Just a few more days till this years Late Shows takes place, and the Mushroom Works once again opens its studio doors for an evening of entertainment and several glasses of wine. I'm looking forward to opening my studio doors, drinking far too much, and attempting to talk (possibly slur) about my work.
The theme of this years event is 'Weird and Wonderful', which should be interesting, or a little strange. Guests will be entertained by fire breathers and a lady in a jar - which I'm very curious to see. The exhibition in the gallery will follow this theme, and the artwork (alongside the lady in the jar) will be judged as to whether its weird or wonderful. I think there are prizes, I hope so. Along with a few of my paintings, I've also included a couple of oddities from my studio.
Firstly there's a huge slab of acrylic paint, that has been building in size for years. Whenever paint becomes too dry on my palette or becomes dirty, I scrape it off and add it to this big slab, rather than it going to in the bin. It's important to think how much paint goes to waste, and try and put it to a better use. Well, at least give it a purpose. Eventually, would be interesting to chop it in half and see the different striations of colour, that have built up over the years. In the meantime, I'm just going to let it grow (very slowly). It seems to take on a form of its own. A very slow sculpture. Surprisingly heavy as well. It's positioned on a plinth alongside my paintings, and they seem to complement each other. Not only from the matching palettes, but it also gives the paintings an origin, linking to the process.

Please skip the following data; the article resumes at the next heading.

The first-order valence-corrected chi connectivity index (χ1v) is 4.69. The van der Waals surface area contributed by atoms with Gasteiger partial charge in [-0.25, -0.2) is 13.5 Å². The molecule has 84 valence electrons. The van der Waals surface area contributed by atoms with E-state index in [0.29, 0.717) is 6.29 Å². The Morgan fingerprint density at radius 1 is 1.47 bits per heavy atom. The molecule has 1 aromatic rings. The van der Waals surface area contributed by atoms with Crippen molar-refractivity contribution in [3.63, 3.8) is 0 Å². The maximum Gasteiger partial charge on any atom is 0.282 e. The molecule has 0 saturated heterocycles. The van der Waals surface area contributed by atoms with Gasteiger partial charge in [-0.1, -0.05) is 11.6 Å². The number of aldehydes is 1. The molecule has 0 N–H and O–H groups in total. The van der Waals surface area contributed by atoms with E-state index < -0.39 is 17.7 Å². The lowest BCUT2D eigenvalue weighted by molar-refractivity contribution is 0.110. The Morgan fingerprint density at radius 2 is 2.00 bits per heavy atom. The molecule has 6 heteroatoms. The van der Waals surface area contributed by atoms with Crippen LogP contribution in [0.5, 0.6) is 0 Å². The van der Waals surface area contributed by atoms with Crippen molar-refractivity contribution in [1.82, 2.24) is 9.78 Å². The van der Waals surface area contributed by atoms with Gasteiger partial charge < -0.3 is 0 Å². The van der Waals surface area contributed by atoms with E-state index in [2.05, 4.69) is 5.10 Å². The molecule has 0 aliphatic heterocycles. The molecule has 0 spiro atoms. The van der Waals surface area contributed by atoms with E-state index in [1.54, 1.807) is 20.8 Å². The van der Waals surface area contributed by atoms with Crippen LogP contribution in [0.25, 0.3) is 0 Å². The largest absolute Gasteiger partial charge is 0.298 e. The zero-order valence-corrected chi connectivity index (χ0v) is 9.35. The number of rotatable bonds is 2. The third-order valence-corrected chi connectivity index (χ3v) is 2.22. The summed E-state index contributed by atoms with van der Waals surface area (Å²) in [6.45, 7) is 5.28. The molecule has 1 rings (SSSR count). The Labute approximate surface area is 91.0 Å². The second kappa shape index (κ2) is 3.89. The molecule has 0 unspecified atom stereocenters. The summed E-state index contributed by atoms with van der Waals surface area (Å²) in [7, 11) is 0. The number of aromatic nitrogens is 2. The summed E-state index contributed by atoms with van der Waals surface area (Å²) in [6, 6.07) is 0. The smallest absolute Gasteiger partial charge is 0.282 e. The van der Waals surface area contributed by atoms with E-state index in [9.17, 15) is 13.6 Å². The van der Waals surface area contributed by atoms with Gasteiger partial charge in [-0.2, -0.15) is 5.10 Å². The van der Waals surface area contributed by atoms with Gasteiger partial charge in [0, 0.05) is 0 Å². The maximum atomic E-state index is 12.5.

My final bit of weirdness in the exhibition, is my unusual collection of washers. Been obsessively collecting metal rings off the road for years now, like finding treasure! Most of the collection picked up on my route to my studio at the Mushroom Works, down St Lawrence Road. Passing numerous garages on route, who seem to part with alot of spare parts, rubbish and oil on the side of the road. Once again, I might as well give some purpose to the waste on the roads. For a while I was collecting cardboard as well, but managed to break that (slightly autistic!) habit.
Spent years wondering what to do with it, and now its 4 metres long, stacked together. Thought it was about time I revealed it. Simply arranged on the plinth, it comes across quite snake like, as the washers taper from large to small. I thought of it more like money being stacked, which eventually collapsed under its own weight and height. I used to love counting out the loose change from my piggy bank as a boy. Stacking it up, the uniformed bands of metal. Similarly with this, there's something really curious about the different bands of rusty and shiny metals. Occasionally a flash of colour.